Shortly after, I’m glassing straight in front of me and see a doe and young one following the edge of the river away from Mike’s location. I get to watch mom and young one browsing for almost an hour. As they’re making their way towards where I saw the other deer heading towards the water, I glass through the trees to my right and immediately spot a deer 40 yards away right at the edge of the field and the mountain! It looks like the same deer that I earlier saw disappear towards the river. She, I can see her head now, must have came back up and was following the edge of the valley right towards me. I shift my position and get my bow ready, turn on the risercam and wait. I think she heard me move because she suddenly moved away from the tree line and back out into the field strait away from me. While she’s spooked from some noise, she can’t see me and soon calms down again. However, instead of walking 5 yards in front of me she is now almost 40 yards out.
She starts walking from my right towards my left, strait away. I range her at 36.5 yards and get ready. She stops, looking towards me (still can’t see me) in a perfect broad side position. I calmly (I don’t know how I was…) draw back and anchor. I pick my pin and a spot over her heart… exhale… WHAM! The release lets go and the arrow is away… THWACK! Solid hit! She squats, kicks and bounces off… She’s not bouncing all out (Mule deer seem to bounce more than run) and starts to walk soon… At about 100 yards I watch her just fold up and collapse!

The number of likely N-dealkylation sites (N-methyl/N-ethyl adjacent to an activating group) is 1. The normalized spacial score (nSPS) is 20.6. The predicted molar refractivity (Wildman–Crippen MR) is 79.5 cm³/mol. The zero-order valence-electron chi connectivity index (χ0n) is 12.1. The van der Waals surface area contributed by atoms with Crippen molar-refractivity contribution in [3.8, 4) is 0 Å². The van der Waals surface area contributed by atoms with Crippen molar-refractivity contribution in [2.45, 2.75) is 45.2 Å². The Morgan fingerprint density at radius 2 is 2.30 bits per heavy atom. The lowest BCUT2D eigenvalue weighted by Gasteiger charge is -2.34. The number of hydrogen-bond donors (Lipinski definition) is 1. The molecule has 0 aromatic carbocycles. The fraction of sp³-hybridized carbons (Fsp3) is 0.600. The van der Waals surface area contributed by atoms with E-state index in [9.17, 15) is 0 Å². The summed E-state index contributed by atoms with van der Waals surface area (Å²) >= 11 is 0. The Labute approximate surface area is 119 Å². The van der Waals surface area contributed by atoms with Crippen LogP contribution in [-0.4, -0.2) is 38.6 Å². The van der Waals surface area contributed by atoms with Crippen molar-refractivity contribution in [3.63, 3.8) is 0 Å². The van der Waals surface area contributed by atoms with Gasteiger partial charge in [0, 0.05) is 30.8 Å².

I have just got my very first Mule Deer! Not only that, but this is my very first Archery Harvest ever! Ever! WOW!!! Talk about excited! I know Mike has shot a deer and now this! Ok, no twigs on its head but I’m cool with that. Sure, it would have been nice to score on a buck but that’s not why I hunt. I m grateful for being able to harvest venison and I have no problems harvesting a doe when it’s available. And this is my FIRST ever with a bow! I know to let her lie for awhile just in case I didn’t make as good a shot as I think I made but I just can’t sit still. I get up and slowly walk out of my hide to see if I can spot her were she fell. I look around and see the other doe (with the little one) watching me… So I freeze. I stand still for almost 10 minutes hoping that the doe will stop staring… and staring… and staring… nope. I decide to slowly walk backwards back into my hide. When I get back the doe is still staring at me (or more likely where I disappeared). After what seems like hours, she starts walking towards me! What a silly deer! She ends up following the same path that I shot the doe on right in front of me. If I had 2 tags and she didn’t have a little one with her, she would have added to the cooler. I took some pictures and finally stood up.